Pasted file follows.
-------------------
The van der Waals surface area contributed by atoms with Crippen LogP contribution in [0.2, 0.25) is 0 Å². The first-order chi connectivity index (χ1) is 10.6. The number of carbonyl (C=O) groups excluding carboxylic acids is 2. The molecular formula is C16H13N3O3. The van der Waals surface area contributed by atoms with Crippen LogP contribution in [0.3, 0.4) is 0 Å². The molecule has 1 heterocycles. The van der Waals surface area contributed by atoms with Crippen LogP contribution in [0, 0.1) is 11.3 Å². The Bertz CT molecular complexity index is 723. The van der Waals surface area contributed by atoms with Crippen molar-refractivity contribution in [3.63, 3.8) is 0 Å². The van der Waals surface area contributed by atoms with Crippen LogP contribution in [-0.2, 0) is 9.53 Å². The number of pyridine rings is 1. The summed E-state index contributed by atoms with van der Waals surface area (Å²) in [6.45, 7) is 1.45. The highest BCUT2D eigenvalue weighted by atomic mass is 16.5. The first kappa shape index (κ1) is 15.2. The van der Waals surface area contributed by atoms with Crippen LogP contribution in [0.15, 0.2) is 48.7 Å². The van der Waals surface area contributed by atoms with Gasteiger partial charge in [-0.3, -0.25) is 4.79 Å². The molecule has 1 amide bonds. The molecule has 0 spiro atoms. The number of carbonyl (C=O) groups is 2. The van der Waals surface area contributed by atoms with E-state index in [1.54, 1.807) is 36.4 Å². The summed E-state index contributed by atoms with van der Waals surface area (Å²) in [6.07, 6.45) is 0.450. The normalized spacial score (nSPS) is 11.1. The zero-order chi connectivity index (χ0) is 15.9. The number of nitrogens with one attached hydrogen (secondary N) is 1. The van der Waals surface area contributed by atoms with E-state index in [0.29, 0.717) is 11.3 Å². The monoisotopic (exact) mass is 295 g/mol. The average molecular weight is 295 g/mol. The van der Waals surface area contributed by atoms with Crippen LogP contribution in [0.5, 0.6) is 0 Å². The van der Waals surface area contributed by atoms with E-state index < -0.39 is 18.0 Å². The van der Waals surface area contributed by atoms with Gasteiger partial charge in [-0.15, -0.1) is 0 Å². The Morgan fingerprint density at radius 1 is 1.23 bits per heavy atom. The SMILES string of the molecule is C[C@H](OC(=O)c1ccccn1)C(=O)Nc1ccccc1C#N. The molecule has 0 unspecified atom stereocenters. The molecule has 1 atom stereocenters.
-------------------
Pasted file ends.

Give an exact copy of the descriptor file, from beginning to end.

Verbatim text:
The van der Waals surface area contributed by atoms with Crippen LogP contribution in [0.2, 0.25) is 0 Å². The first-order chi connectivity index (χ1) is 10.6. The number of carbonyl (C=O) groups excluding carboxylic acids is 2. The molecular formula is C16H13N3O3. The van der Waals surface area contributed by atoms with Crippen LogP contribution in [0.3, 0.4) is 0 Å². The molecule has 1 heterocycles. The van der Waals surface area contributed by atoms with Crippen LogP contribution in [0, 0.1) is 11.3 Å². The Bertz CT molecular complexity index is 723. The van der Waals surface area contributed by atoms with Crippen molar-refractivity contribution in [3.63, 3.8) is 0 Å². The van der Waals surface area contributed by atoms with Crippen LogP contribution in [-0.2, 0) is 9.53 Å². The number of pyridine rings is 1. The summed E-state index contributed by atoms with van der Waals surface area (Å²) in [6.45, 7) is 1.45. The highest BCUT2D eigenvalue weighted by atomic mass is 16.5. The first kappa shape index (κ1) is 15.2. The van der Waals surface area contributed by atoms with Crippen LogP contribution in [0.15, 0.2) is 48.7 Å². The van der Waals surface area contributed by atoms with Gasteiger partial charge in [-0.3, -0.25) is 4.79 Å². The molecule has 1 amide bonds. The molecule has 0 spiro atoms. The number of carbonyl (C=O) groups is 2. The van der Waals surface area contributed by atoms with E-state index in [1.54, 1.807) is 36.4 Å². The summed E-state index contributed by atoms with van der Waals surface area (Å²) in [6.07, 6.45) is 0.450. The normalized spacial score (nSPS) is 11.1. The zero-order chi connectivity index (χ0) is 15.9. The number of nitrogens with one attached hydrogen (secondary N) is 1. The van der Waals surface area contributed by atoms with E-state index in [0.29, 0.717) is 11.3 Å². The monoisotopic (exact) mass is 295 g/mol. The average molecular weight is 295 g/mol. The van der Waals surface area contributed by atoms with Crippen LogP contribution in [0.5, 0.6) is 0 Å². The van der Waals surface area contributed by atoms with E-state index < -0.39 is 18.0 Å². The van der Waals surface area contributed by atoms with Gasteiger partial charge in [-0.15, -0.1) is 0 Å². The Morgan fingerprint density at radius 1 is 1.23 bits per heavy atom. The SMILES string of the molecule is C[C@H](OC(=O)c1ccccn1)C(=O)Nc1ccccc1C#N. The molecule has 0 unspecified atom stereocenters. The molecule has 1 atom stereocenters.